With the JAB Holdings acquisition of Panera Bread Company having closed this week, we have decided to add a new company to our coverage universe.
Freshii is a fast casual chain focused on healthy food that offers a variety of dishes such as bowls, wraps, burritos, salads, and soups. The chain’s first location opened in 2005 and after years of fast growth currently has over 300 locations globally, with 99% owned and operated by franchisees. Unit growth continues to be torrid, with over 150 units expected to be opened in 2017 alone and >800 system-wide locations expected to be in operation by the end of 2019.
Freshii went public in January 2017, selling shares at $11.50 (CAD) on the Toronto stock exchange. Investors can buy the Canadian listed shares under the symbol FRII.TO or opt for the U.S. dollar denominated over-the-counter stock trading under the symbol FRHHF. The stock soared in the early days post-IPO (peaking at over $15 CAD) and has since dropped by roughly 30%.
Perhaps the most interesting thing about Freshii’s business model is their focus on keeping build-out costs extremely low for franchisees. The company targets an initial cost of $260,000 in local currency to build a new location and that includes the franchise fee. Such a low cost is relatively unheard-of in the restaurant sector (A typical Chipotle unit costs 3-4x as much to build, for instance). This low cost is attainable because of the company’s goal of offering only the freshest, most healthy food offerings. As a result, a Freshii location does not require any ovens, grills, fryers, freezers, or microwaves. Such limited equipment requirements makes it very easy for franchisees to open relatively small units for a lot less money than competitors. This is clearly a unique competitive advantage.
While Freshii appears to be a unique concept, the chain does face challenges. The food offerings, while creative and healthy, are likely most suited for a younger, more urban customer. That niche market will limit the company’s ability to blanket the world with units and generate high per-unit sales. In fact, the average Freshii location produced less than $500,000 in revenue in 2016. Those economics can work fine due to the low start-up costs, but it does mean that high volumes are not the goal here. As a result, location selection will be the key to the chain’s success. Overbuilding and/or choosing locations lacking the core target customer are likely to be problems for franchisees.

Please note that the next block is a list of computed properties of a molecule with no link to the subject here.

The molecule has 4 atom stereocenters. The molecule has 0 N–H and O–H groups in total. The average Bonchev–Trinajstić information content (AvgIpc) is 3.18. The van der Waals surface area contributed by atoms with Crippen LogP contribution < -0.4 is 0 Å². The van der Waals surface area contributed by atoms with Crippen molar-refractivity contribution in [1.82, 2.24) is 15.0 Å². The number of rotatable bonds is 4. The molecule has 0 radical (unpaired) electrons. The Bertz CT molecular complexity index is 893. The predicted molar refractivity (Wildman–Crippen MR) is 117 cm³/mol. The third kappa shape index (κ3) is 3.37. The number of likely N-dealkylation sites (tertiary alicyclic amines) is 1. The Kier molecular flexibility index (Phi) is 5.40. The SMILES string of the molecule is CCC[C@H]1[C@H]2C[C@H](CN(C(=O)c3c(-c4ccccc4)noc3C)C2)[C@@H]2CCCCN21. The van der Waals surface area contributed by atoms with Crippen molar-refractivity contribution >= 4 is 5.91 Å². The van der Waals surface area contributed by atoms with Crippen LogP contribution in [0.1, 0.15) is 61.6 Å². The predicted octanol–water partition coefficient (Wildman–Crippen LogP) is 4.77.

Another challenge for Freshii will simply be the pressures that come with being a young public company. Management has already guided investors to more than 800 locations globally by the end of 2019, but it is equally important to open high quality, profitable locations as it is to “hit the numbers” for public investors who grade you every three months. The risk here, of course, is that they step on the gas to hit their targets for new unit openings and in return become less rigorous in their process for green-lighting proposals from franchisees.
Shortly after the IPO, when Freshii stock was trading well above the initial price, the shares did not seem to offer much value to investors. For instance, at the end of the first quarter there were roughly 300 locations open. At a build-out cost of $260,000 each, that would imply roughly $80 million of hard assets, versus a company that was valued at $450 million at its peak shortly after the IPO. Such a disconnect, which afforded most of the company’s value to units not yet in existence, would have garnered a “1” rating from us. However, the recent stock price decline has brought things closer to reality.
We are initiating coverage of Freshii with a neutral “2” rating based on the belief that the concept is unique and clearly has a place in the market. It remains unclear how large that market is, and whether the chain can maintain its early success as it grows larger over time, but the low build-out cost should attract plenty of interested franchisees.
At current prices, the market is valuing Freshii at $250 million USD. The company is guiding investors to 2019 system-wide sales of $285 million USD, on which they expect to earn EBITDA of $16 million USD. While ~15x EV/EBITDA based on 2019 estimates is not cheap (hence no “3” rating), we no longer think the company’s valuation is excessive given their growth aspirations. We think after several more quarters of publicly filed financial statements are released, it will be a little easier to gauge sustainable profitability levels and therefore get a better handle on the valuation.
At the very least, Freshii is a new, exciting concept with lots of potential within certain customer demographics. It should certainly be on dining stock investors’ radars, and therefore we are pleased to begin coverage today.